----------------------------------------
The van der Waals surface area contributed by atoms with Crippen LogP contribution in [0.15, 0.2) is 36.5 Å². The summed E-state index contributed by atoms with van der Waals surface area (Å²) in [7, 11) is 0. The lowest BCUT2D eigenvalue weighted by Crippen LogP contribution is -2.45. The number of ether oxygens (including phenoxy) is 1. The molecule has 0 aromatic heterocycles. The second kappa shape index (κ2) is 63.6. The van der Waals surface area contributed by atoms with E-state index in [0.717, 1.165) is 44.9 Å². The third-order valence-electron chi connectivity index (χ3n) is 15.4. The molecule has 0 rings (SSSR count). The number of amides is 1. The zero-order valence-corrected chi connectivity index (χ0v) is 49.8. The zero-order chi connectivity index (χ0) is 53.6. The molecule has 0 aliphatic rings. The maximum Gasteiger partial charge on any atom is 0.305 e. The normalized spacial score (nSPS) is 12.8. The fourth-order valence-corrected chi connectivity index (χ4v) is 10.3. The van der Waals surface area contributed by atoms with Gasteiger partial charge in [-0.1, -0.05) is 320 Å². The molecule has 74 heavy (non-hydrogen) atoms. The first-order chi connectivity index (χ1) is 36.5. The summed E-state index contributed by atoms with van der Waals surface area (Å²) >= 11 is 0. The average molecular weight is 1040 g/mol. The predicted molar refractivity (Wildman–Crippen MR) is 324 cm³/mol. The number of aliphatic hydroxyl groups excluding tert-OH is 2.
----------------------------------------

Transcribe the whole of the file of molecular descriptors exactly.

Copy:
The van der Waals surface area contributed by atoms with Crippen LogP contribution in [0.15, 0.2) is 36.5 Å². The summed E-state index contributed by atoms with van der Waals surface area (Å²) in [7, 11) is 0. The lowest BCUT2D eigenvalue weighted by Crippen LogP contribution is -2.45. The number of ether oxygens (including phenoxy) is 1. The molecule has 0 aromatic heterocycles. The second kappa shape index (κ2) is 63.6. The van der Waals surface area contributed by atoms with E-state index in [0.717, 1.165) is 44.9 Å². The third-order valence-electron chi connectivity index (χ3n) is 15.4. The molecule has 0 rings (SSSR count). The number of amides is 1. The zero-order valence-corrected chi connectivity index (χ0v) is 49.8. The zero-order chi connectivity index (χ0) is 53.6. The molecule has 0 aliphatic rings. The maximum Gasteiger partial charge on any atom is 0.305 e. The normalized spacial score (nSPS) is 12.8. The fourth-order valence-corrected chi connectivity index (χ4v) is 10.3. The van der Waals surface area contributed by atoms with Gasteiger partial charge in [-0.1, -0.05) is 320 Å². The molecule has 74 heavy (non-hydrogen) atoms. The first-order chi connectivity index (χ1) is 36.5. The summed E-state index contributed by atoms with van der Waals surface area (Å²) >= 11 is 0. The average molecular weight is 1040 g/mol. The predicted molar refractivity (Wildman–Crippen MR) is 324 cm³/mol. The number of aliphatic hydroxyl groups excluding tert-OH is 2.